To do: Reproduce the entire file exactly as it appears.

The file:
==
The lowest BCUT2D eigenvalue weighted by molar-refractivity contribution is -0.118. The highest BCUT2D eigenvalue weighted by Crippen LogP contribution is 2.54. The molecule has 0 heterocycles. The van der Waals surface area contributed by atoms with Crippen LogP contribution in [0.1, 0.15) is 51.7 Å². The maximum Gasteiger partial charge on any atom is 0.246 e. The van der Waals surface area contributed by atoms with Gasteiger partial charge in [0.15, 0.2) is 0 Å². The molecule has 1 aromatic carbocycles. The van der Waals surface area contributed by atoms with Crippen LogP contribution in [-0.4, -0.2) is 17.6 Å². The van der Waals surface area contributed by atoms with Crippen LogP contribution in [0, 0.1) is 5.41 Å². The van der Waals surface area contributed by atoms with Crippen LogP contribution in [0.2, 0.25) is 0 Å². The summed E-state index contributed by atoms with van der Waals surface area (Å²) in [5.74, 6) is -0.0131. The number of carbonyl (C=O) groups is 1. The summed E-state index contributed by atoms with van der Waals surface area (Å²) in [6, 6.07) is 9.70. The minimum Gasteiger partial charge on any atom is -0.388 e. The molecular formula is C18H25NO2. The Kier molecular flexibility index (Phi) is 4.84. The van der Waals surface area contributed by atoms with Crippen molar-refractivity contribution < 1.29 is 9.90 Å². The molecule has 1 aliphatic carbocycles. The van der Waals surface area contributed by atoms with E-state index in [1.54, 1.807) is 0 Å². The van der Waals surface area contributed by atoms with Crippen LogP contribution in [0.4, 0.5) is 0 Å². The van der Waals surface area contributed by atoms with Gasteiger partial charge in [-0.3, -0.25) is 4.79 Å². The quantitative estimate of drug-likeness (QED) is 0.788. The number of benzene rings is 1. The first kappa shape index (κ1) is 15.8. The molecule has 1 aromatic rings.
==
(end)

The lowest BCUT2D eigenvalue weighted by molar-refractivity contribution is -0.118. The highest BCUT2D eigenvalue weighted by Crippen LogP contribution is 2.54. The molecule has 0 heterocycles. The van der Waals surface area contributed by atoms with Crippen LogP contribution in [0.1, 0.15) is 51.7 Å². The maximum Gasteiger partial charge on any atom is 0.246 e. The van der Waals surface area contributed by atoms with Gasteiger partial charge in [0.15, 0.2) is 0 Å². The molecule has 1 aromatic carbocycles. The van der Waals surface area contributed by atoms with Crippen LogP contribution in [-0.4, -0.2) is 17.6 Å². The van der Waals surface area contributed by atoms with Crippen LogP contribution in [0, 0.1) is 5.41 Å². The van der Waals surface area contributed by atoms with Crippen LogP contribution in [0.2, 0.25) is 0 Å². The summed E-state index contributed by atoms with van der Waals surface area (Å²) in [5.74, 6) is -0.0131. The number of carbonyl (C=O) groups is 1. The summed E-state index contributed by atoms with van der Waals surface area (Å²) in [6, 6.07) is 9.70. The minimum Gasteiger partial charge on any atom is -0.388 e. The molecular formula is C18H25NO2. The Kier molecular flexibility index (Phi) is 4.84. The van der Waals surface area contributed by atoms with Crippen molar-refractivity contribution < 1.29 is 9.90 Å². The molecule has 1 aliphatic carbocycles. The van der Waals surface area contributed by atoms with E-state index in [1.54, 1.807) is 0 Å². The van der Waals surface area contributed by atoms with Crippen LogP contribution in [0.4, 0.5) is 0 Å². The van der Waals surface area contributed by atoms with Gasteiger partial charge in [-0.3, -0.25) is 4.79 Å². The quantitative estimate of drug-likeness (QED) is 0.788. The number of benzene rings is 1. The first kappa shape index (κ1) is 15.8. The molecule has 1 aromatic rings.